Hydrothermal features are one of the highlights of Yellowstone National Park, and they’re perhaps the most dangerous attraction, as well.
On Instagram, Tourons of Yellowstone (@touronsofyellowstone) recently shared another video of tourists flouting park rules — and disregarding their own safety.
“They eventually came back to the boardwalk and several people said stuff to them and they acted arrogant. Not surprised. Having his kids out there is what was really infuriating,” Porro wrote in the caption.
“People like that are infuriating!” one commenter agreed. “They ruin places for all of us!!”
Another replied: “And they do this stupid behavior all for a ‘selfie’!”
That doesn’t even address the danger of the situation.
At the hot spring, rainwater penetrates the Yellowstone bedrock, is superheated by magma, “cools as it reaches the surface, sinks, and is replaced by hotter water from below,” according to the National Park Service.
The circulation keeps the temperature low enough to prevent an eruption.
Yellowstone guests are told to stay on boardwalks and trails, as the hot springs have killed more than 20 people who were burned when they entered or fell into the natural features.
“Water in hot springs can cause severe or fatal burns, and scalding water underlies most of the thin, breakable crust around hot springs,” NPS states.
The hydrothermal areas also emit toxic gases, which can “accumulate to dangerous levels.”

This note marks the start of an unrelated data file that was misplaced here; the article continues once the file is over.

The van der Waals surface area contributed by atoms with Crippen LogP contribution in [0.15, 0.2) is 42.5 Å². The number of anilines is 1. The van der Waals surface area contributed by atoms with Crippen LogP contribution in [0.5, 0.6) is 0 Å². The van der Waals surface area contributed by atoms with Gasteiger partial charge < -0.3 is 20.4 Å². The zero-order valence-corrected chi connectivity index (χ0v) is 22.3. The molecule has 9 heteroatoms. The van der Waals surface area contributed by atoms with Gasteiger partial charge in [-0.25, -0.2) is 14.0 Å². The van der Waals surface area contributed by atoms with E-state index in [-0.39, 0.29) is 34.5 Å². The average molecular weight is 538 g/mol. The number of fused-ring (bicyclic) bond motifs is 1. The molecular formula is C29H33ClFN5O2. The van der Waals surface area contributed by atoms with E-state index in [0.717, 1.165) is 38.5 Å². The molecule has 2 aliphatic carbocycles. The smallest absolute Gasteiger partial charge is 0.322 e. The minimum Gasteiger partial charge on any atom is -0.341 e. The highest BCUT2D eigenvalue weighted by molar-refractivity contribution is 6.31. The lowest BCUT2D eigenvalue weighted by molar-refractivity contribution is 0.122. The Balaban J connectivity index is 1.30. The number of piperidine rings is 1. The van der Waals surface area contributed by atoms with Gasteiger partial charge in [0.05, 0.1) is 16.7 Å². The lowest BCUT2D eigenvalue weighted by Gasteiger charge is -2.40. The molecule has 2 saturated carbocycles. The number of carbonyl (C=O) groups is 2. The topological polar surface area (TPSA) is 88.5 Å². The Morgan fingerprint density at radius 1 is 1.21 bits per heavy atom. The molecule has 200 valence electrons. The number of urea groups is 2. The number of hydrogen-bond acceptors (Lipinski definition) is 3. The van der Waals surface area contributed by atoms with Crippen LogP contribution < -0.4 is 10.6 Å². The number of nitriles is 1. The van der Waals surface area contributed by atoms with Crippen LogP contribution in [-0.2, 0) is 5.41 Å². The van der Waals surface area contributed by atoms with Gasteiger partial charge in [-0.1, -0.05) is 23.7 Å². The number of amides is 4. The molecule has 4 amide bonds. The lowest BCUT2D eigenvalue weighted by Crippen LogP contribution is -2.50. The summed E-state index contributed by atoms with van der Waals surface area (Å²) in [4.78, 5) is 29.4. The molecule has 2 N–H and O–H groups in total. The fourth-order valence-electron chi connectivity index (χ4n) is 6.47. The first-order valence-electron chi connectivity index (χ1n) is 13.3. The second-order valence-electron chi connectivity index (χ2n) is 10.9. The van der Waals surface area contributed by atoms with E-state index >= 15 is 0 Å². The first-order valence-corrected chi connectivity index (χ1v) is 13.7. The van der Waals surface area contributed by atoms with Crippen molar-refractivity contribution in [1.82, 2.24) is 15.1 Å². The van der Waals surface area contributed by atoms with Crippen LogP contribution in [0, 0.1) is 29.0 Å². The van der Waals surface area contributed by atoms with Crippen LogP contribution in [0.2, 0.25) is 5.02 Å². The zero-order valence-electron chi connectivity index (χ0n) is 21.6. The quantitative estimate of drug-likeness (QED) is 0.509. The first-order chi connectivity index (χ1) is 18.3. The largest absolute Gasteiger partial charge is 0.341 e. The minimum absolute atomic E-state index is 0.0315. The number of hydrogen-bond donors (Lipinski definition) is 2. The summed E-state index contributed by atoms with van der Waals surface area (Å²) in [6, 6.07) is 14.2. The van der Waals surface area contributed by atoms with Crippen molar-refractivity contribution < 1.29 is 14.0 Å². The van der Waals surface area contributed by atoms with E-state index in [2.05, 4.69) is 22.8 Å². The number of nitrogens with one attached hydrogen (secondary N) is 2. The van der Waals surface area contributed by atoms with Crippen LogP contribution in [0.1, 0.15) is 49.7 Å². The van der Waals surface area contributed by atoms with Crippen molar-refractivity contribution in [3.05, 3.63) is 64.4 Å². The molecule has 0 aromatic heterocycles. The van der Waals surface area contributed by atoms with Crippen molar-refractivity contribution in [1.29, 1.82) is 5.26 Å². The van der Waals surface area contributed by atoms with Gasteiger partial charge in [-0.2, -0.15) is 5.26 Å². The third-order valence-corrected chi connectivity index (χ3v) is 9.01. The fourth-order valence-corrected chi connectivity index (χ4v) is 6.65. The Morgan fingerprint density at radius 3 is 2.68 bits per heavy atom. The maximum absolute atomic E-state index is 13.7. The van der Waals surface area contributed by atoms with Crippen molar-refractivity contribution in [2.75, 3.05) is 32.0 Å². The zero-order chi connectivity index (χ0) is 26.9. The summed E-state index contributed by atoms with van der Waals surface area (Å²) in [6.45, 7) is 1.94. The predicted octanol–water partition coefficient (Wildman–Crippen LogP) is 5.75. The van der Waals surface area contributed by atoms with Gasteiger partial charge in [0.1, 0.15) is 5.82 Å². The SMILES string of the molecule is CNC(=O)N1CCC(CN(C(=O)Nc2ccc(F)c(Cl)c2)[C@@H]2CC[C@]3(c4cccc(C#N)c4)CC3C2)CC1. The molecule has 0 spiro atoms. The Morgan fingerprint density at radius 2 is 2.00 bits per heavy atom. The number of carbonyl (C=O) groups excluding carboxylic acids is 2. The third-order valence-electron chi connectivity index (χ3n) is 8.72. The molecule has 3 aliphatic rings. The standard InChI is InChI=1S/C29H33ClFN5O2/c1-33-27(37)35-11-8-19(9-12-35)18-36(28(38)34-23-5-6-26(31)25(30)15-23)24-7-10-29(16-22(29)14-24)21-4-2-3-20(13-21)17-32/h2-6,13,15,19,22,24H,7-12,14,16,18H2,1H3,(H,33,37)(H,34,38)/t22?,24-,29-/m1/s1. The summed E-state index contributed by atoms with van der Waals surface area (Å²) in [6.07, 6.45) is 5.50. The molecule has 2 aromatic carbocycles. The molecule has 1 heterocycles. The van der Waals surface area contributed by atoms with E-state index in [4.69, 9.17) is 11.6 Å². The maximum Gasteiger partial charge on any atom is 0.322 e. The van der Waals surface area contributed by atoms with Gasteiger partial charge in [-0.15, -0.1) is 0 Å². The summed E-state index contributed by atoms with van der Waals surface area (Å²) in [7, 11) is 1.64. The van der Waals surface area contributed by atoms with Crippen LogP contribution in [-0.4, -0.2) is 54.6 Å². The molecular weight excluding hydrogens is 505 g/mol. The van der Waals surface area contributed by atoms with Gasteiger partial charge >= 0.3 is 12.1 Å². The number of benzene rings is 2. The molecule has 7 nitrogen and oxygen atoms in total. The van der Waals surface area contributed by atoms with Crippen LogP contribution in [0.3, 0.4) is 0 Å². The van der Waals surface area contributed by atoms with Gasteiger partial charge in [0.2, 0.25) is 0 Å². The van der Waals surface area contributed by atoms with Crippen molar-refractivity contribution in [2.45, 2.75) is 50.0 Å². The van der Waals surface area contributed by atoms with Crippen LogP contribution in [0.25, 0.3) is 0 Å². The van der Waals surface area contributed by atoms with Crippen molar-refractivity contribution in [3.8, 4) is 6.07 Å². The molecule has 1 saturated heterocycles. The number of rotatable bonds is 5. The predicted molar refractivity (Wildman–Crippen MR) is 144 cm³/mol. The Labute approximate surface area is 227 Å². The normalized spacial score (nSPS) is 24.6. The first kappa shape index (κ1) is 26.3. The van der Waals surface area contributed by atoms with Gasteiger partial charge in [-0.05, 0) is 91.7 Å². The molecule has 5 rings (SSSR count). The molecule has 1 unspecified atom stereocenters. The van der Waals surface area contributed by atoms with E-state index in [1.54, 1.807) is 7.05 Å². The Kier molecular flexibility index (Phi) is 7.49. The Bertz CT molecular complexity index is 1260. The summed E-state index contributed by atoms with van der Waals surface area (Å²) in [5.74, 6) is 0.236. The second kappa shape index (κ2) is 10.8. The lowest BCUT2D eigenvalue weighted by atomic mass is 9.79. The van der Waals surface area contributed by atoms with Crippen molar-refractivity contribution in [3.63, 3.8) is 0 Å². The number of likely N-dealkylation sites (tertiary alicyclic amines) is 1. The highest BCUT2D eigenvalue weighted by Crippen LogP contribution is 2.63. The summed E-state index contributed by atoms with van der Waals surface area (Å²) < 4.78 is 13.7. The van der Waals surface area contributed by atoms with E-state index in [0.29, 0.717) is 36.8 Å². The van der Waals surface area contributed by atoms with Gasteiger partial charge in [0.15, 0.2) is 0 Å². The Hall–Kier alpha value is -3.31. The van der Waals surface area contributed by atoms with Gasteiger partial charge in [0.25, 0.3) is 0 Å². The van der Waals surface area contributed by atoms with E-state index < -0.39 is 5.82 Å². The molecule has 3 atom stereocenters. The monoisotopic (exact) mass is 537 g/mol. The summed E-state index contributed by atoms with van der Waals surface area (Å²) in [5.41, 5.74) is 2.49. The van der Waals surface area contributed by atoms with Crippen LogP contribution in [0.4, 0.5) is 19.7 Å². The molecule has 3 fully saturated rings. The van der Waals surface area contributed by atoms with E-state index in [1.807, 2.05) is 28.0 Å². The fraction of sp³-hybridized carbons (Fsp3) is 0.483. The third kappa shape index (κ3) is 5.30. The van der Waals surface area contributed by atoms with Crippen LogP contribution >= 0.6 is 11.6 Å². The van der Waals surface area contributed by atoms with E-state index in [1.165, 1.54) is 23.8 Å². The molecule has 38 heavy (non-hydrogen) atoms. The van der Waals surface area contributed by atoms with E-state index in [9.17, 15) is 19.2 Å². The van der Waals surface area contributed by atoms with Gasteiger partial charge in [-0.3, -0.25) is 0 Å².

The perilousness of the trio’s behavior cannot be overstated.
It also echoes other maddening — yet not super dangerous — actions in the outdoors, such as when a group of visitors blatantly disregarded a “closed for revegetation” sign at White River National Forest in Colorado.
And it’s certainly not the first time a Yellowstone visitor has risked a deadly mishap. Tourons — a portmanteau of “tourist” and “moron” — have committed ridiculously treacherous acts at these thermal areas, from pretending to warm their hands in steam to walking barefoot across a surface.
“I have memories, 30+ years ago, of my dad letting us know to not please not step on the Cryptobiotic soil crust in Southern Utah,” one commenter wrote. “Understanding the ecosystem is essential. Decimating these organisms that have been doing us their service for millennia is hard to see. As with Moab areas, keep the delicate system and your children alive.”
Another proposed a solution: “Fine these dummies heavily then ban them! We could use the revenue for the park and its rangers.”
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